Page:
Boy Culture sweeps into St. Louis, Missouri, today at the Landmark Tivoli Theatre, aided and comforted by Calvin Wilson's warm St. Louis Post-Dispatch review:
Missouri is where part of my mom's dad's family settled. When I was about 11, I for some reason asked to go with my grandparents on one of their annual car trips to Missouri from our Flushing, Michigan, HQ, and somehow was allowed. Yes, I was the kind of boy who thought hanging with my grandparents was cool. I think I was curious to see another part of my family, to see just how broad that word could be.
My grandparents had gone from picking cotton to owning a highly regarded restaurant (whose recipe for pies was so legendary it was included in the purchase price when they cashed out), so they were proud of and never took for granted any of the creature comforts they'd earned in life. They were not ostentatious nor were they spendthrifts, but my memory is that they always had a new Cadillac, dressed smartly, my grandmother in pastel suits and my grandfather sporting a cherished hat with a colorful feather at the side. My grandmother had some beautiful jewelry and a small collection of fine furs—when you're raised on a farm where chickens' heads were twisted off in advance of dinner, I think the concept of "animal rights" would be an even greater luxury than a sable coat, so that never bothered me, even later on when people started spraying minks with red paint.
I rode in the back of their Caddy, writing stories and postcards, all the way to Missouri. I was most excited about the fireworks stands just off the highway because the tough stuff was illegal in Michigan and I knew if I could return with some tanks or other exotic explosive devices, I would be golden with my cousin. But I didn't have enough money and my grandparents weren't as excited about the prospect, so instead we stopped at every Stuckey's (and another family-style chain whose name escapes me) along the way—their blood type was gravy, and yet my grandfather lived to his mid-80s and my grandmother is still very much alive and nearing 90.
When we got to where we were going, we stayed with my great-grandmother (another argument against the presumed evils of cholesterol). Belle—she had one of those oddly pretty names that no one really named their children anymore—was elderly and frail, but she was able to recite poetry that she'd learned as a 10-year-old girl for a county-wide contest that she'd won over adults. I also hung out with a colorful great-aunt and great-uncle and learned "shnuff?" was code for "sure enough?" which meant "really?" and that it was traditional to use it at the end of every sentence. I swear I had a Southern twang by the time we left.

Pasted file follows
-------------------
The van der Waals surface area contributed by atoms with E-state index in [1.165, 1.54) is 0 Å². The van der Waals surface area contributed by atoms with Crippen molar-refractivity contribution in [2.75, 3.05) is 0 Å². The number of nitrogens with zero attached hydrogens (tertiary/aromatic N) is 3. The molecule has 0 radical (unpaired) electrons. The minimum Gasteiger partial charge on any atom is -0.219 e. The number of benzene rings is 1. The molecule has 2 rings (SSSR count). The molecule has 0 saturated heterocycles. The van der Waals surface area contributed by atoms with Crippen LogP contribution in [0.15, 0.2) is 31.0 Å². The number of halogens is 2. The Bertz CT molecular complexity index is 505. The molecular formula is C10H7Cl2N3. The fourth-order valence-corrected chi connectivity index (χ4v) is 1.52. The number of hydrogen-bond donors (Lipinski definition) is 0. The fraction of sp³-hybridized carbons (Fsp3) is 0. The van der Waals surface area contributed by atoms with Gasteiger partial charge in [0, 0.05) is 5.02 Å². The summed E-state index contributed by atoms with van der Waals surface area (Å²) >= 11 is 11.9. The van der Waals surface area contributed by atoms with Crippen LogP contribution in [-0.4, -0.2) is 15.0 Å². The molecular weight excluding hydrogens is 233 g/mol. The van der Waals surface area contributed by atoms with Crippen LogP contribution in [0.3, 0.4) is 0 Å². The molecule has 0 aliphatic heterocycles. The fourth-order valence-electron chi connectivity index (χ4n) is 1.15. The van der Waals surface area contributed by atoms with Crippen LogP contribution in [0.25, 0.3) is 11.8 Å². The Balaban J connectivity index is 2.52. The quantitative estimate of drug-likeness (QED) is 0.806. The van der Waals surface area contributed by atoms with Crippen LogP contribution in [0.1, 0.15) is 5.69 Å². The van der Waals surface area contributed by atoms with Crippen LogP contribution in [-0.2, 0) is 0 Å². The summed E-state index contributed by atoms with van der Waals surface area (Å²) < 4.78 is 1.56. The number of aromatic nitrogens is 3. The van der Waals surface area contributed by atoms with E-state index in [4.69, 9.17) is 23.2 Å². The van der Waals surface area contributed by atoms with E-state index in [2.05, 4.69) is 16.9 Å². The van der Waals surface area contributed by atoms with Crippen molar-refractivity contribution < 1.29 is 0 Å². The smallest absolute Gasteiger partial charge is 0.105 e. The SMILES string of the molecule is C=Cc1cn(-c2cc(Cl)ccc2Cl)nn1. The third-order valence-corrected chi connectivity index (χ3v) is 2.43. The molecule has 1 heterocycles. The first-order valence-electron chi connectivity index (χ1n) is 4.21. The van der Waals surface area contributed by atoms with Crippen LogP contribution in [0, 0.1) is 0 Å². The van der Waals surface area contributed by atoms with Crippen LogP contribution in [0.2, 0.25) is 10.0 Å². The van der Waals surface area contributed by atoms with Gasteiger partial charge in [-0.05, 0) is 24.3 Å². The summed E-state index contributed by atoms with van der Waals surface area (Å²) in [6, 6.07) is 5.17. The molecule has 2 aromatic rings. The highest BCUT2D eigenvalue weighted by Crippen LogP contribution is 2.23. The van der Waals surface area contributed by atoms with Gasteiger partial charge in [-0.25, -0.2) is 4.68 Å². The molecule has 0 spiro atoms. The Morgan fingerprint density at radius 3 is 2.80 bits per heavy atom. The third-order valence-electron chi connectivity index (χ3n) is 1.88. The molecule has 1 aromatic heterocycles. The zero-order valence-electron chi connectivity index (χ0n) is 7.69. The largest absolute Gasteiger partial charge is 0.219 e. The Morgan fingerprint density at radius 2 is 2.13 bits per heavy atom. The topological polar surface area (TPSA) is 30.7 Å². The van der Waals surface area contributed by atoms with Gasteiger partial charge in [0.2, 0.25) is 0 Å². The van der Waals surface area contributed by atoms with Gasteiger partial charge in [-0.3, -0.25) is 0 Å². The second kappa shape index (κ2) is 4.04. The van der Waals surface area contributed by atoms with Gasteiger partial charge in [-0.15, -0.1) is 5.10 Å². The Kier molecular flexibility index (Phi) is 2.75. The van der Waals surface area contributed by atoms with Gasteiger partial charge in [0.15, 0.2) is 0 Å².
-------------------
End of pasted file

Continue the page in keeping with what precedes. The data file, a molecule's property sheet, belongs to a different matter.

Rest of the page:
It wasn't a thrill, that trip—one of my letters home stated, "There's nothing to do so we just keep eating."—but I've never forgotten it because it was such a deviation from my day-to-day camp-out in my room ("Leave me alone!") and because I witnessed my grandparents looking after and fretting over his mom in the same way my mom would later look after and fret over them and I'll look after and fret over my parents.
Who will look after and fret over the gay guy?
That is some deep-fried food for thought. Family-style.
I visited MO one other time, with my whole family on a National Lampoon's Vacation-style two-week van trip from MI to CA and back. My relatives were as charming as ever ("You want some sody?" as opposed to, "Do you want some pahhhp?") and my great-grandmother as lyrical: "Y'all are just as fat as hogs!"
Only family can get away with saying that.